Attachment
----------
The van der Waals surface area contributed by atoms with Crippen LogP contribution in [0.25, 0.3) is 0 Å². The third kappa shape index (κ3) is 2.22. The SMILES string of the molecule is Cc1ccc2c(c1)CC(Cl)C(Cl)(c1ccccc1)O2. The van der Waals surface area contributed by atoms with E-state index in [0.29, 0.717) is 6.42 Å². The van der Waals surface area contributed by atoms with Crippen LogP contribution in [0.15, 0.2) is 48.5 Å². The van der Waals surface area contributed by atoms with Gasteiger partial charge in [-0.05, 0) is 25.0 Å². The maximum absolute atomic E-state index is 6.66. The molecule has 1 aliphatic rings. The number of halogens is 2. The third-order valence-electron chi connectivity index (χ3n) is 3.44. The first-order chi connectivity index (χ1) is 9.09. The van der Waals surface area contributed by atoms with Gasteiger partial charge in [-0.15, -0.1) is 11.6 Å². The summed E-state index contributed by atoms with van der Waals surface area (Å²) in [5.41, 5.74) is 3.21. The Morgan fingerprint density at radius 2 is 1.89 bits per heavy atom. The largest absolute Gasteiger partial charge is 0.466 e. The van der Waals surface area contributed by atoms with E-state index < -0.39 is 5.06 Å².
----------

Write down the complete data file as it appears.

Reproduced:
The van der Waals surface area contributed by atoms with Crippen LogP contribution in [0.25, 0.3) is 0 Å². The third kappa shape index (κ3) is 2.22. The SMILES string of the molecule is Cc1ccc2c(c1)CC(Cl)C(Cl)(c1ccccc1)O2. The van der Waals surface area contributed by atoms with E-state index in [0.29, 0.717) is 6.42 Å². The van der Waals surface area contributed by atoms with Crippen LogP contribution in [0.15, 0.2) is 48.5 Å². The van der Waals surface area contributed by atoms with Gasteiger partial charge in [-0.05, 0) is 25.0 Å². The maximum absolute atomic E-state index is 6.66. The molecule has 1 aliphatic rings. The number of halogens is 2. The third-order valence-electron chi connectivity index (χ3n) is 3.44. The first-order chi connectivity index (χ1) is 9.09. The van der Waals surface area contributed by atoms with Gasteiger partial charge in [-0.15, -0.1) is 11.6 Å². The summed E-state index contributed by atoms with van der Waals surface area (Å²) in [5.41, 5.74) is 3.21. The Morgan fingerprint density at radius 2 is 1.89 bits per heavy atom. The largest absolute Gasteiger partial charge is 0.466 e. The van der Waals surface area contributed by atoms with E-state index < -0.39 is 5.06 Å².